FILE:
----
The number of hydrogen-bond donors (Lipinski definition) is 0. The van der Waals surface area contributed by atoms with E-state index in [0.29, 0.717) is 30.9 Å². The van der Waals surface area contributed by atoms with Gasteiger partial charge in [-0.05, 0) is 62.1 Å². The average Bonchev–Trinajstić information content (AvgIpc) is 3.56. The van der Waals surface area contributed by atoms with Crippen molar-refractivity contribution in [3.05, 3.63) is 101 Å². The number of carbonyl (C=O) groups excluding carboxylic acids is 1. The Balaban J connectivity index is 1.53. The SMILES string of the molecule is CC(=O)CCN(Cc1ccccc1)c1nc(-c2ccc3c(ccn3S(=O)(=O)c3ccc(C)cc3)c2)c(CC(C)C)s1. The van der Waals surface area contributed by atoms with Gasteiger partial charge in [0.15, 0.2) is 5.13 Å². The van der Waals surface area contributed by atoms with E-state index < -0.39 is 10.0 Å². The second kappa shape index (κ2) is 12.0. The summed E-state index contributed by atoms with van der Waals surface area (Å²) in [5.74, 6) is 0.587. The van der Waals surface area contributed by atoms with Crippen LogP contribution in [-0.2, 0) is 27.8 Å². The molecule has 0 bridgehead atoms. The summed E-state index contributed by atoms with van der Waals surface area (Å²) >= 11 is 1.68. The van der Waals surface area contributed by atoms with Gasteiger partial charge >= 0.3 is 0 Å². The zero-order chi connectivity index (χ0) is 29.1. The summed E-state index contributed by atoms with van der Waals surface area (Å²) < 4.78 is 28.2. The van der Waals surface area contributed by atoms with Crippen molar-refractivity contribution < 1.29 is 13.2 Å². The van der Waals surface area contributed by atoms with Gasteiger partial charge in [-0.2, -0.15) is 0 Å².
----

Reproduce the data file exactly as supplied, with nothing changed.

The number of hydrogen-bond donors (Lipinski definition) is 0. The van der Waals surface area contributed by atoms with E-state index in [0.29, 0.717) is 30.9 Å². The van der Waals surface area contributed by atoms with Gasteiger partial charge in [-0.05, 0) is 62.1 Å². The average Bonchev–Trinajstić information content (AvgIpc) is 3.56. The van der Waals surface area contributed by atoms with Crippen molar-refractivity contribution in [3.05, 3.63) is 101 Å². The number of carbonyl (C=O) groups excluding carboxylic acids is 1. The Balaban J connectivity index is 1.53. The SMILES string of the molecule is CC(=O)CCN(Cc1ccccc1)c1nc(-c2ccc3c(ccn3S(=O)(=O)c3ccc(C)cc3)c2)c(CC(C)C)s1. The van der Waals surface area contributed by atoms with Gasteiger partial charge in [0.15, 0.2) is 5.13 Å². The van der Waals surface area contributed by atoms with E-state index < -0.39 is 10.0 Å². The second kappa shape index (κ2) is 12.0. The summed E-state index contributed by atoms with van der Waals surface area (Å²) in [5.74, 6) is 0.587. The van der Waals surface area contributed by atoms with Crippen LogP contribution in [-0.2, 0) is 27.8 Å². The molecule has 0 bridgehead atoms. The summed E-state index contributed by atoms with van der Waals surface area (Å²) >= 11 is 1.68. The van der Waals surface area contributed by atoms with Gasteiger partial charge >= 0.3 is 0 Å². The zero-order chi connectivity index (χ0) is 29.1. The summed E-state index contributed by atoms with van der Waals surface area (Å²) < 4.78 is 28.2. The van der Waals surface area contributed by atoms with Crippen molar-refractivity contribution < 1.29 is 13.2 Å². The van der Waals surface area contributed by atoms with Gasteiger partial charge in [-0.2, -0.15) is 0 Å².